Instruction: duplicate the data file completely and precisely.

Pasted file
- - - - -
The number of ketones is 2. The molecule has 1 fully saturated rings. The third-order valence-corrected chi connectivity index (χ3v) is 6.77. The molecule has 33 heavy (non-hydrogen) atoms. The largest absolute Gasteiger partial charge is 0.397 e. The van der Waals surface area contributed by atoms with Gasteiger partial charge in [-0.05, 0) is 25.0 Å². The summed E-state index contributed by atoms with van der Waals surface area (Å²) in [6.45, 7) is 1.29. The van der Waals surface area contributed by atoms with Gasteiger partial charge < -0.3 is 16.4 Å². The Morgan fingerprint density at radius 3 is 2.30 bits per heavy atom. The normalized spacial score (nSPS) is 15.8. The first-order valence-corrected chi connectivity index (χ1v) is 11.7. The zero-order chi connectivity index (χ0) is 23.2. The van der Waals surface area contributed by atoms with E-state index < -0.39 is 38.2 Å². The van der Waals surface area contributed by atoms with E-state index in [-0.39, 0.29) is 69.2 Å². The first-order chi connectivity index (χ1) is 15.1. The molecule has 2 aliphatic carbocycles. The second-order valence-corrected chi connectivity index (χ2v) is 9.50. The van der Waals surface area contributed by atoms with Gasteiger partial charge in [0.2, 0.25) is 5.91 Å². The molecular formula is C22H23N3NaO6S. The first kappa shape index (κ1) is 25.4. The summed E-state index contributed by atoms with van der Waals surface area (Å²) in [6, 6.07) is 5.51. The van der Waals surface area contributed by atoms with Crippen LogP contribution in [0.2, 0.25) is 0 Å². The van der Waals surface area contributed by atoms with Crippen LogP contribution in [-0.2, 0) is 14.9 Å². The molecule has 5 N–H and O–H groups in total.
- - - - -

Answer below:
The number of ketones is 2. The molecule has 1 fully saturated rings. The third-order valence-corrected chi connectivity index (χ3v) is 6.77. The molecule has 33 heavy (non-hydrogen) atoms. The largest absolute Gasteiger partial charge is 0.397 e. The van der Waals surface area contributed by atoms with Gasteiger partial charge in [-0.05, 0) is 25.0 Å². The summed E-state index contributed by atoms with van der Waals surface area (Å²) in [6.45, 7) is 1.29. The van der Waals surface area contributed by atoms with Gasteiger partial charge < -0.3 is 16.4 Å². The Morgan fingerprint density at radius 3 is 2.30 bits per heavy atom. The normalized spacial score (nSPS) is 15.8. The first-order valence-corrected chi connectivity index (χ1v) is 11.7. The zero-order chi connectivity index (χ0) is 23.2. The van der Waals surface area contributed by atoms with E-state index < -0.39 is 38.2 Å². The van der Waals surface area contributed by atoms with E-state index in [-0.39, 0.29) is 69.2 Å². The first-order chi connectivity index (χ1) is 15.1. The molecule has 2 aliphatic carbocycles. The second-order valence-corrected chi connectivity index (χ2v) is 9.50. The van der Waals surface area contributed by atoms with Gasteiger partial charge in [0.2, 0.25) is 5.91 Å². The molecular formula is C22H23N3NaO6S. The first kappa shape index (κ1) is 25.4. The summed E-state index contributed by atoms with van der Waals surface area (Å²) in [6, 6.07) is 5.51. The van der Waals surface area contributed by atoms with Crippen LogP contribution in [0.2, 0.25) is 0 Å². The van der Waals surface area contributed by atoms with Crippen LogP contribution in [-0.2, 0) is 14.9 Å². The molecule has 5 N–H and O–H groups in total.